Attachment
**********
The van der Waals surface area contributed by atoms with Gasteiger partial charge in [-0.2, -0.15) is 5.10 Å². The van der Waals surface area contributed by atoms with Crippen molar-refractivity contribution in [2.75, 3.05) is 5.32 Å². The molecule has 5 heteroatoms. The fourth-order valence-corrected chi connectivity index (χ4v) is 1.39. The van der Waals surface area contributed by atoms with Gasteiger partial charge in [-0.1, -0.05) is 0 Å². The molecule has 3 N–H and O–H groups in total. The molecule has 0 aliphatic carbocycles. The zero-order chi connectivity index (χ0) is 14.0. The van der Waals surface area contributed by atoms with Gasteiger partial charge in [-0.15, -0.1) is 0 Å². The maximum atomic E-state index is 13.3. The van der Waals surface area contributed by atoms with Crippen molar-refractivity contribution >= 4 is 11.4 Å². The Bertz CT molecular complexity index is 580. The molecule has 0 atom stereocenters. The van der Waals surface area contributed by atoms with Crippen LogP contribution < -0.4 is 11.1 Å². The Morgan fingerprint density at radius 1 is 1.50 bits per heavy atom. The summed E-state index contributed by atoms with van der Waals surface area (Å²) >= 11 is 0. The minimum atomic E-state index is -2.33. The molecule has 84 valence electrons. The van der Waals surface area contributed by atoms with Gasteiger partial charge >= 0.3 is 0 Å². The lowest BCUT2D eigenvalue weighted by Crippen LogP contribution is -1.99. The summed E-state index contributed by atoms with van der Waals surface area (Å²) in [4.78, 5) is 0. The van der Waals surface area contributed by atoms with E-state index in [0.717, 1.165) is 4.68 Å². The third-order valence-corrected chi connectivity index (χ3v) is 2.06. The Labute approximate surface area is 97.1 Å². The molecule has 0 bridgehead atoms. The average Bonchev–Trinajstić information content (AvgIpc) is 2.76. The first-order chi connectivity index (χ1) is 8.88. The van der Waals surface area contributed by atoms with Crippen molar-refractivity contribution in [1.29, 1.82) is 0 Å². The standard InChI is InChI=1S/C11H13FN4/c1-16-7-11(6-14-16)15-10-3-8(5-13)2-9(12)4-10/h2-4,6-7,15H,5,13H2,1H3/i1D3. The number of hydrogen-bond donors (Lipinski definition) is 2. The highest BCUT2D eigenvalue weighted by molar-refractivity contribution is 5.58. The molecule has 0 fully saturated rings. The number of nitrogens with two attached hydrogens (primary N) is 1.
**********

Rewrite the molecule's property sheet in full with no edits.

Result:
The van der Waals surface area contributed by atoms with Gasteiger partial charge in [-0.2, -0.15) is 5.10 Å². The van der Waals surface area contributed by atoms with Crippen molar-refractivity contribution in [2.75, 3.05) is 5.32 Å². The molecule has 5 heteroatoms. The fourth-order valence-corrected chi connectivity index (χ4v) is 1.39. The van der Waals surface area contributed by atoms with Gasteiger partial charge in [-0.1, -0.05) is 0 Å². The molecule has 3 N–H and O–H groups in total. The molecule has 0 aliphatic carbocycles. The zero-order chi connectivity index (χ0) is 14.0. The van der Waals surface area contributed by atoms with Gasteiger partial charge in [-0.15, -0.1) is 0 Å². The maximum atomic E-state index is 13.3. The van der Waals surface area contributed by atoms with Crippen molar-refractivity contribution >= 4 is 11.4 Å². The Bertz CT molecular complexity index is 580. The molecule has 0 atom stereocenters. The van der Waals surface area contributed by atoms with Crippen LogP contribution < -0.4 is 11.1 Å². The Morgan fingerprint density at radius 1 is 1.50 bits per heavy atom. The summed E-state index contributed by atoms with van der Waals surface area (Å²) >= 11 is 0. The minimum atomic E-state index is -2.33. The molecule has 84 valence electrons. The van der Waals surface area contributed by atoms with Gasteiger partial charge >= 0.3 is 0 Å². The lowest BCUT2D eigenvalue weighted by Crippen LogP contribution is -1.99. The summed E-state index contributed by atoms with van der Waals surface area (Å²) in [4.78, 5) is 0. The van der Waals surface area contributed by atoms with E-state index in [0.717, 1.165) is 4.68 Å². The third-order valence-corrected chi connectivity index (χ3v) is 2.06. The Labute approximate surface area is 97.1 Å². The molecule has 0 bridgehead atoms. The average Bonchev–Trinajstić information content (AvgIpc) is 2.76. The first-order chi connectivity index (χ1) is 8.88. The van der Waals surface area contributed by atoms with Crippen molar-refractivity contribution in [1.29, 1.82) is 0 Å². The standard InChI is InChI=1S/C11H13FN4/c1-16-7-11(6-14-16)15-10-3-8(5-13)2-9(12)4-10/h2-4,6-7,15H,5,13H2,1H3/i1D3. The number of hydrogen-bond donors (Lipinski definition) is 2. The highest BCUT2D eigenvalue weighted by molar-refractivity contribution is 5.58. The molecule has 0 fully saturated rings. The number of nitrogens with two attached hydrogens (primary N) is 1.